Most children at some point will have been given the warning by their parents not to swim on a full stomach. But parents may not always know what's best -- at least when it comes to swimming. The conventional wisdom is that blood rushes to the stomach to aid with digestion and away from the muscles you use while swimming. The myth would have many believe that the food in your stomach can cause cramps and even lead to drowning. The medical community, however, has set the record straight long ago about this myth.
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The myth that you have to wait 30 minutes or even an hour until you can swim after eating has been conventional wisdom for some time. The simple fact is, however, that swimming on a full stomach does not significantly impact your ability to swim. While it is true that blood rushes to the stomach to aid in the digestion process, it is not nearly enough blood to cause your muscles to lose energy and their ability to perform, according to Gerald Endress, an exercise physiologist and the director of the Diet & Fitness Center at Duke University.
Developing cramps to the point that they could cause drowning is another aspect of the myth that swimming after eating is unhealthy or dangerous. Your chances of drowning due to a full stomach are very small. Dr. Roshini Rajapaksa of the New York University School of Medicine notes that a full stomach may lead to cramps if you swim vigorously, but drowning deaths in the U.S. linked to a full stomach account for less than 1 percent.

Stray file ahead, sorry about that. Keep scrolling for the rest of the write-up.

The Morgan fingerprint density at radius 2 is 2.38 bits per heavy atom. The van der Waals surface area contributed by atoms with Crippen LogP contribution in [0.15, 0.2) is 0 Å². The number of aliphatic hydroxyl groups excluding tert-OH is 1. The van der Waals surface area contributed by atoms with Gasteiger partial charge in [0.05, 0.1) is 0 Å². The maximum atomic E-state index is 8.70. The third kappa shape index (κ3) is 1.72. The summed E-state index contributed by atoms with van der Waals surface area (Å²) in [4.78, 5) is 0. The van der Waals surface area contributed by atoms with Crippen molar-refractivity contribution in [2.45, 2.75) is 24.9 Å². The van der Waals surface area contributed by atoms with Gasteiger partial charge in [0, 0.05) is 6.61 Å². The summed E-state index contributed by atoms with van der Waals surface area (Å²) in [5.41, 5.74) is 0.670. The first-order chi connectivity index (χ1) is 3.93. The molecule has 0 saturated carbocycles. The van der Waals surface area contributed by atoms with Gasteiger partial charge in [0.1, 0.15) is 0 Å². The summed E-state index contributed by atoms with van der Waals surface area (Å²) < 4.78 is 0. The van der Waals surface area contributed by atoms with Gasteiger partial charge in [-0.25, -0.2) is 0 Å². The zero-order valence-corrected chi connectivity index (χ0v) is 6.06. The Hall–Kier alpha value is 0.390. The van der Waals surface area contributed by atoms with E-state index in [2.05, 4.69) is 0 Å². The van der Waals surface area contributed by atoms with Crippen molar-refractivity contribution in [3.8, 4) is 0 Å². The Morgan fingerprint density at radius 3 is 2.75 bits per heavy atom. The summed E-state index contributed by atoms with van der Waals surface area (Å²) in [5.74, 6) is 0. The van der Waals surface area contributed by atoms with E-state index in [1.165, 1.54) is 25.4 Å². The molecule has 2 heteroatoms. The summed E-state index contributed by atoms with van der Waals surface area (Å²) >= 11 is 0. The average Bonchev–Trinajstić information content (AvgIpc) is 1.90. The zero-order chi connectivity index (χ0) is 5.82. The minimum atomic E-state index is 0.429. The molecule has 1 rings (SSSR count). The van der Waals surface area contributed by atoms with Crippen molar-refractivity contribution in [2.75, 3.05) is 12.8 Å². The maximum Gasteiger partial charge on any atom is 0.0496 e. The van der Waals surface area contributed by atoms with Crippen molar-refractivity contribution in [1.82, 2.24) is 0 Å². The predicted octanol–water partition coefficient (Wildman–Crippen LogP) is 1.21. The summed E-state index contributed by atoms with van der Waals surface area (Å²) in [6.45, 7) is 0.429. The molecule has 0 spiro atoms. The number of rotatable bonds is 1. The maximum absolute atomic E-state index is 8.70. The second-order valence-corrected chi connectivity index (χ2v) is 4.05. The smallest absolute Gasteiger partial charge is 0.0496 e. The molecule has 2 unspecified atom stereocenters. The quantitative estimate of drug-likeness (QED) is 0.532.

Swimming after eating should be seen as any other type of physical activity. You should exercise at a low to moderate level of intensity to avoid upsetting the stomach. If you were to do sprints or perform a high-impact aerobic fitness routine immediately after eating, your stomach would probably not agree for too long. Swimming is a perfectly acceptable activity after eating, as long as it is performed at a reasonable level of intensity.
MayoClinic.com recommends that a child take a short break before swimming if he feels lethargic from eating a heavy meal. In general, however, children can swim immediately after eating a snack or light meal.
You should be concerned more with swimming after consuming alcohol than swimming after eating. Limit the amount of alcohol you consume if you plan on going swimming. Typically, two alcoholic beverages are enough to impair most adults, even if you don't noticeably feel a change. NYTimes.com reports on two separate studies that found 25 percent of adolescent drowning deaths in Washington in 1989 were related to alcohol, while 41 percent of adults in California who drowned in 1990 were intoxicated.
- Duke Health: Myth or Fact -- Wait 30 Minutes After Eating to Go Swimming
- NY Times Health; The Claim -- Never Swim After Eating; Anahad O'Connor; June 2005
- AARP; Myth Buster -- Swimming After Eating Is Dangerous; Geoff Williams; July 2008
- Mayo Clinic: Infant and Toddler Health; Jay Hoecker; June 2010